As a conclusion, the creation of local relevant content is very important to have a better balanced Internet traffic with less international connectivity, which makes it less expensive for distant countries.

 

                                ~*~*~*~*~* 

 

It was planned four parts in the workshop, but unfortunately the connection with Africa could not be due to poor connectivity. It took a long time to prepare for the African workshop, they had to wake up at 03: 00 hours ... for nothing. Jetlag does not allow the use of local university facilities.

 

                       

 

This is very unfortunate because the Boite A Innovations presentation was on the contribution of ICT illiterate, with a demonstration of an application in six indigenous African languages ​​that already exists in three countries (Benin, Gabon and Senegal).

Bring ICT illiterate: local languages ​​and effective practices of digital literacy.

Other problem, the room was blocked until UN people arrived, we could’t open the session and waited

 

 
 

 

Conclusions drawn from the workshop and further comments 

 

We had to wait until someone comes to the UNOG to log in Webex, which took more than 20 minutes. The technical staff in the room did not know how to handle microphones and video could not be visible in Webex ...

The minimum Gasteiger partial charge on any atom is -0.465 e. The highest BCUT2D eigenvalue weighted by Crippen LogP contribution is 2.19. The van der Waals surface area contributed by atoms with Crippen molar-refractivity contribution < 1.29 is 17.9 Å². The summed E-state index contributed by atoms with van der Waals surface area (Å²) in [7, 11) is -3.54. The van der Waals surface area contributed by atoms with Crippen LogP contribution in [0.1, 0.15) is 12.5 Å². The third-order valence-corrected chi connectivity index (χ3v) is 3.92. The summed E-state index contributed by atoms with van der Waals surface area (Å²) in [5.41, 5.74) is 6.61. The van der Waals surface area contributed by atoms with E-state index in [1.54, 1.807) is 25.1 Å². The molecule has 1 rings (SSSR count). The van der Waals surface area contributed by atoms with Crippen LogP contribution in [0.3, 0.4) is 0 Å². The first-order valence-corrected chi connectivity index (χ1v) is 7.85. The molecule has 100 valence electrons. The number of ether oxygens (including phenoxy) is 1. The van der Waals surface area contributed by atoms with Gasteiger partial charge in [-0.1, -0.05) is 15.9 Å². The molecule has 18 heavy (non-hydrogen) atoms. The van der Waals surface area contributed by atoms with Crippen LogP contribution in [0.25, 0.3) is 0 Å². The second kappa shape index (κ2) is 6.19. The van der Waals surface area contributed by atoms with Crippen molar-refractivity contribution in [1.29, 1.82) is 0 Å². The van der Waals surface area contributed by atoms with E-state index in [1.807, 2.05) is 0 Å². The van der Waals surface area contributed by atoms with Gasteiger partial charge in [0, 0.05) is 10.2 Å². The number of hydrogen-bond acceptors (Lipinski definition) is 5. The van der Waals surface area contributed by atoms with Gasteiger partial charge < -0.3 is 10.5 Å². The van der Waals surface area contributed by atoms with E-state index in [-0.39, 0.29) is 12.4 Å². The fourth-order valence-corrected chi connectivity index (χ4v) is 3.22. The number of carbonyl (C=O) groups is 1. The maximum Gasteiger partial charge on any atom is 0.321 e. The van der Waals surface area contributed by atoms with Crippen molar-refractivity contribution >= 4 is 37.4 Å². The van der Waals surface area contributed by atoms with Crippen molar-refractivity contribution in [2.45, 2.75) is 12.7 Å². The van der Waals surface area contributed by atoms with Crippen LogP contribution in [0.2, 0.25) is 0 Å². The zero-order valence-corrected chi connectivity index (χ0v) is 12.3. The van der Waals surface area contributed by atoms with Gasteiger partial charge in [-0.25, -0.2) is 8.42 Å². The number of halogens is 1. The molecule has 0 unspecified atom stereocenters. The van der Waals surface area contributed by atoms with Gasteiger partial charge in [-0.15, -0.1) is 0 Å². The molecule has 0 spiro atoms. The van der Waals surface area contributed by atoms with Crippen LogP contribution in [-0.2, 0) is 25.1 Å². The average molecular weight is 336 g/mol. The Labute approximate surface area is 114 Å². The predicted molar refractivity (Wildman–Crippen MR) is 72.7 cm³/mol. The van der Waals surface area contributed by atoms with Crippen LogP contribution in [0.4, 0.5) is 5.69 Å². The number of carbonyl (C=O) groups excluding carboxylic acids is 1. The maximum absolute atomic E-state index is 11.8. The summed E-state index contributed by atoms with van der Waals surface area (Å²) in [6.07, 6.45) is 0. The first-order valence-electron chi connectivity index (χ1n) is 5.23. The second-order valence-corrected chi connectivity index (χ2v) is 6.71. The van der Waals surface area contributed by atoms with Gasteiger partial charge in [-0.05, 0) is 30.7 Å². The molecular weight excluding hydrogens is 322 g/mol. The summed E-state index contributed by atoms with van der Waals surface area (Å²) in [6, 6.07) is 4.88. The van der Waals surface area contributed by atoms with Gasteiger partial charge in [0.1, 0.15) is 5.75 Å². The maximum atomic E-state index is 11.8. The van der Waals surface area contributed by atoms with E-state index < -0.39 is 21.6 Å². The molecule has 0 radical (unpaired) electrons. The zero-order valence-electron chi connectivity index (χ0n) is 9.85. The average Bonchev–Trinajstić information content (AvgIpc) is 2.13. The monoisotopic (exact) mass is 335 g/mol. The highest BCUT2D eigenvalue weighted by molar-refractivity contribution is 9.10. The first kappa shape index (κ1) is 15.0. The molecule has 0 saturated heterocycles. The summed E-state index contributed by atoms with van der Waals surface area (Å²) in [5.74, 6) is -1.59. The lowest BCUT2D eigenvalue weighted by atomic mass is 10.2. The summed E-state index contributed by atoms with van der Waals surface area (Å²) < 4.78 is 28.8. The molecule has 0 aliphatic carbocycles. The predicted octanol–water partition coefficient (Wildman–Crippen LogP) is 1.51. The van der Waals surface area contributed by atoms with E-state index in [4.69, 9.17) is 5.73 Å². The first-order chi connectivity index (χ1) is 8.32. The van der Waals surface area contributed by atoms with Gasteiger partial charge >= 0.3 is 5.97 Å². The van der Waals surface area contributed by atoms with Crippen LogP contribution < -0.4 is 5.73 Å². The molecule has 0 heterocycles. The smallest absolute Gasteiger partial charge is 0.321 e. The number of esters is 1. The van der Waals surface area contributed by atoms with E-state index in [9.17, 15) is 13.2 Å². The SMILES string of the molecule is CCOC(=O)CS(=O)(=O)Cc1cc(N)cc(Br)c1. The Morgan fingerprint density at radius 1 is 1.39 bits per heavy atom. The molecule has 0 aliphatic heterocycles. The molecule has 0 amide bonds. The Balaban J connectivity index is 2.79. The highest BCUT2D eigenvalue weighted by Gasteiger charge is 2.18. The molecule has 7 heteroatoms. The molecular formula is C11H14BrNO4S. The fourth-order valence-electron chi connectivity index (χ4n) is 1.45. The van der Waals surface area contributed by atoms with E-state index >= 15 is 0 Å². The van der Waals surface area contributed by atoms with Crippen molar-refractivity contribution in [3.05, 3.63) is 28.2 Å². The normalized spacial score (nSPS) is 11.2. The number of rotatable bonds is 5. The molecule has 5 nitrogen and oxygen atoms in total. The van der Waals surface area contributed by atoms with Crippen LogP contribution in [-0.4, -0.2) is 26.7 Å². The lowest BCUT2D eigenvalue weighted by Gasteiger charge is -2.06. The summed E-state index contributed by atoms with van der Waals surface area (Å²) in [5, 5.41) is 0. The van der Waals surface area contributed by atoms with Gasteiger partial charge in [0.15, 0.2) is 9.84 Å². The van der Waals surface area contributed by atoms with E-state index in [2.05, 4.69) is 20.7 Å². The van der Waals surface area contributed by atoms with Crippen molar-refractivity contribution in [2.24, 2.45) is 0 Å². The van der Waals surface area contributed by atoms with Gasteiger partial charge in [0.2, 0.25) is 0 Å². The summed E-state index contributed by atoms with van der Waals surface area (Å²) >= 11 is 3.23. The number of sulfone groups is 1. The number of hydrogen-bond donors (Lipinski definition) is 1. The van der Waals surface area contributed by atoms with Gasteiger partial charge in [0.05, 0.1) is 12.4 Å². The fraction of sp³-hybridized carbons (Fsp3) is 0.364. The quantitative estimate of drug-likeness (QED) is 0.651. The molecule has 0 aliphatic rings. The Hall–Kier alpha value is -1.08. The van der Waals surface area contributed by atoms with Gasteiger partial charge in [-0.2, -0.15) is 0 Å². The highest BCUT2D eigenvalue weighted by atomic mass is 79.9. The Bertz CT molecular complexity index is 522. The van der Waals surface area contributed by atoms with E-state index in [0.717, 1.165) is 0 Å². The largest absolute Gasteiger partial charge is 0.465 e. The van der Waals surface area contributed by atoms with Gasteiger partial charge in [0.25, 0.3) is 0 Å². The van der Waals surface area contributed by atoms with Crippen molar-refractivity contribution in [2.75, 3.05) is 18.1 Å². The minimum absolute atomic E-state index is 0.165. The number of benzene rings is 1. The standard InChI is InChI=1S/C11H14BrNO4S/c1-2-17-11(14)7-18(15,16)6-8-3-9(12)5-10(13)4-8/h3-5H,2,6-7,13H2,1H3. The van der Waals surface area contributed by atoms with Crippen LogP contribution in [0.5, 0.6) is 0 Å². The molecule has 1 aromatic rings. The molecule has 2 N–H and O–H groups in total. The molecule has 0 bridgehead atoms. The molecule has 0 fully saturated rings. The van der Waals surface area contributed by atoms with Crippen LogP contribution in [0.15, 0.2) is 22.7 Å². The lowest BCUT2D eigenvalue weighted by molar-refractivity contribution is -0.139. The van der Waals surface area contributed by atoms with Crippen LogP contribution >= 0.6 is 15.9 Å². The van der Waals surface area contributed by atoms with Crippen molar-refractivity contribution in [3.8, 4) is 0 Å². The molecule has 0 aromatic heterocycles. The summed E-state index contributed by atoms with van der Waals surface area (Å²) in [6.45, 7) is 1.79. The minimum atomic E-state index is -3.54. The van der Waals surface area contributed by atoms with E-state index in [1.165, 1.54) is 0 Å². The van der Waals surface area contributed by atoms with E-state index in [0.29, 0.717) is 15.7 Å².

All these technical problems were significant barriers.

Plus, several people in the room were not fluent in English and were not involved in the discussion.

 

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Reported by 

Chantal Lebrument

Estimate the overall number of women participants present at the session 

About half of the participants were women

To what extent did the session discuss gender equality and/or women's empowerment? 


It was not seen as related to the session theme and was not raised

Discussion affecting gender equality and women's empowerment 

Semantis project would have to connect students from several classes split between France, Belgium and Eastern Europe. But the workshop took place on October 22 at 11:00 am, in europe it was 3:00 am and it was a school holiday period. Moving the workshop late afternoon might be allowed to have the participation of young people. Same for Africans people who would then have the ability to connect from university facilities.

Workshops Staticals 
Number of FEMALE participantsNumber of MALE participantsNumber of Young participantsNumber of Developing Countries ParticipantsNumber of Developed Countries ParticipantsNumber of LDCs participantsNumber of TOTAL Participants
3 6 1 0 17 0 9